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It’s Normal to not be a Breastfeeding All-Star

The biggest surprise I had after giving birth was how hard it was to breastfeed. 

Everyone had made it look so easy. I had seen moms walking around town while breastfeeding, spotted them easily laughing with friends at a restaurant while their baby nursed, and read endless posters and brochures at the OB’s office declaring the advantages of breastfeeding. 

So I will tell you what no one else has – learning to breastfeed can completely destroy your self confidence and turn you into a frantic, weeping mess at 3 AM. #beenthere

Breastfeeding is a wonderful way to feed your baby, but there’s a learning curve for many first-time moms. (And even for 2nd and 3rd time moms!) Sure, some moms just snap right into it like they were born to do this. But for most women, it takes hard work and patience

The key is to not give up. To know that it’ll take time, and that you could struggle. Know that your baby will be just fine while the two of you figure out the routine. 

And know that there is a bounty of lactation support groups in Grand Rapids that can change your whole outlook.

This article is brought to you by Metro Health and is a collaboration between GRKIDS and Metro Health.

Driven by our passion to put you first, Metro Health – University of Michigan Health is changing the face of health care in West Michigan. Whether you’re seeing your family doctor for a physical or working with a specialist to treat a chronic condition, our integrated health care system is designed to give you easy access to high-quality, personalized care.

Breastfeeding Support Groups are a Safety Net for First-Time Moms

Metro Health recently let us sit in on a lactation group meeting so we could see just how local moms benefit from this face-to-face encouragement. 

Even though the support group is dedicated to helping moms with breastfeeding, local moms get much more out of them. 

“This is really a new moms support group,” says lactation consultant and RN Christa Peoples. 

“Sometimes moms just need to get out of the house, talk with other adults, or ask other questions about life with a newborn.”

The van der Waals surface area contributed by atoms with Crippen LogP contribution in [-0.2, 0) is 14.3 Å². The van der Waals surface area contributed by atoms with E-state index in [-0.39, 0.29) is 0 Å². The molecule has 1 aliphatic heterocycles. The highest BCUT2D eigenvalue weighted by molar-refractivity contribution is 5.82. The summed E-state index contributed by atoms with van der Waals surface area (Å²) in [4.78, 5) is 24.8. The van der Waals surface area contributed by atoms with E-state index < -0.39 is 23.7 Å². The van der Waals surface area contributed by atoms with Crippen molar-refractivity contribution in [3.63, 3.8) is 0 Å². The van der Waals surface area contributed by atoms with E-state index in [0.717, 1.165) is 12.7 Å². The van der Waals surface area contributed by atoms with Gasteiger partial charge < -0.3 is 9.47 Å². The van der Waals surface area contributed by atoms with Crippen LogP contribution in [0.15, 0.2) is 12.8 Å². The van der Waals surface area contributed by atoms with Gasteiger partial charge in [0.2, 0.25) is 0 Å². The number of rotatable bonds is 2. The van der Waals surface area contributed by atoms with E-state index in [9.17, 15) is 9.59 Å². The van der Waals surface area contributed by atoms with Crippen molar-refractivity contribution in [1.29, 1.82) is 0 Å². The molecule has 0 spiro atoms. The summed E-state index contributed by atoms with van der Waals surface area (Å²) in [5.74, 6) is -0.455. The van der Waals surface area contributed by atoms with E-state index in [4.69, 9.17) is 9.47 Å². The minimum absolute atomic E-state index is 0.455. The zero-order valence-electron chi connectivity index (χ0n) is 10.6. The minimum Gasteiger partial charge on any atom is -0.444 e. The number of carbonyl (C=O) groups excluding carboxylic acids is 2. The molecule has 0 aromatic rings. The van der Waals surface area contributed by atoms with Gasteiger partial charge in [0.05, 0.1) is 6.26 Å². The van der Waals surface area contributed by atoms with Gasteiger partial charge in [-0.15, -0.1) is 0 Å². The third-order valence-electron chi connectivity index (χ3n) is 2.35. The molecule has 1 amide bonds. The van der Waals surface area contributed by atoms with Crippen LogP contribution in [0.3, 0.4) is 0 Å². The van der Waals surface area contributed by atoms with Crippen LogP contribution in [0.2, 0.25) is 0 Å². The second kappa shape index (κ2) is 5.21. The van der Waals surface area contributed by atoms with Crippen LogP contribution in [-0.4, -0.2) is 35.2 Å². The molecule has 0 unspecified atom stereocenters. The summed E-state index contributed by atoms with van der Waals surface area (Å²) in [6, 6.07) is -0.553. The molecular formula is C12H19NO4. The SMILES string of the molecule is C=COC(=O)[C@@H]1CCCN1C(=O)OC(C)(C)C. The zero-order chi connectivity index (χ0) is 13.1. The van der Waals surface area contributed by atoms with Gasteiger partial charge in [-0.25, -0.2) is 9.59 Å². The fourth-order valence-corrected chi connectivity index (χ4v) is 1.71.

Christa has been leading breastfeeding support groups for 17 years and on the day of our visit, she was joined by five area moms and their babies. 

 “I love helping moms,” she shares. “I like to see moms gain confidence with breastfeeding week after week, and I really enjoy watching babies achieve milestones.”

Metro Health Takes us Inside a Breastfeeding Support Group Meeting

The meeting starts with an initial baby weigh-in, followed by feeding time. Peoples assists each mom individually, answers her questions, and makes sure baby is feeding properly. Then the baby is weighed again to determine how much milk he or she consumed.

“I learn something every time I come,” explains second-time mom Amy. 

“I learn tips and tricks from other moms, and the lactation consultant gives me the reassurance I’m looking for.” 

Amy has been coming to the support group regularly with her six-week old son James. She comes to make sure he is latching correctly and that he’s getting enough food.

“First time moms are, understandably, unsure of themselves,” says Peoples. “But when they see their baby’s weight go up after a feeding, you see this release of tension and fear. They realize everything is ok.”

A first-time mom chimes in, “It’s great to come and be told I’m doing this right. I spend all week worrying about how much milk my baby is getting, and when I come here, I feel so much better.”

New mom Katie is attending the support group with her second son Benito, and came here with her first baby, too. 

“I love the support group,” she says with a smile. “I still get together with the women I met at the support group with my first son. We support each other because we’re all going through this journey together.”

“Breastfeeding can be an isolating experience,” says Peoples. “You aren’t seeing your friends as often. You may be afraid to breastfeed in public, and so you’re stuck at home. This is a space where moms can relax, be themselves and come as they are.”

Peoples emphasizes that moms who are frustrated, overwhelmed and struggling with breastfeeding should schedule a one-on-one appointment with a lactation consultant, or talk to their pediatrician before they attend the support group.

5 Breastfeeding Tips from Local Moms

These support group veterans have gleaned wisdom from their numerous meetings, and have these pointers for breast-feeding moms: 

  1. Know that breastfeeding gets easier with time. In the beginning it can be painful and stressful but stick with it. You’ll find your groove.
  2. Trying using a Haakaa. It’s a game changer! It’s a way to capture precious milk that leaks during feeding and allows you to freeze it for use later.
  3. Use a hair tie on your wrist to remind you what breast baby should feed from next. It will help you remember when mommy brain starts to lag.
  4. The valet parking at Metro Health is amazing when attending the support group! No need to worry about a long walk with a heavy car seat.
  5. You don’t need the fanciest pillows, tools or creams. Find what works for you. Just because you do things differently doesn’t mean you’ve failed as a mom or that something is wrong with your baby.

If you’re looking for a place to share, learn and connect about newborns and breastfeeding, give a support group a try.

Metro Health’s breastfeeding support group meets every Monday from 1:30-3:00 p.m. in the Metro Health Professional Building. The group is led by an international Board Certified Lactation Consultant. All moms and babies are welcome, regardless of birth location. Visit our website for a full list of parent and family classes.

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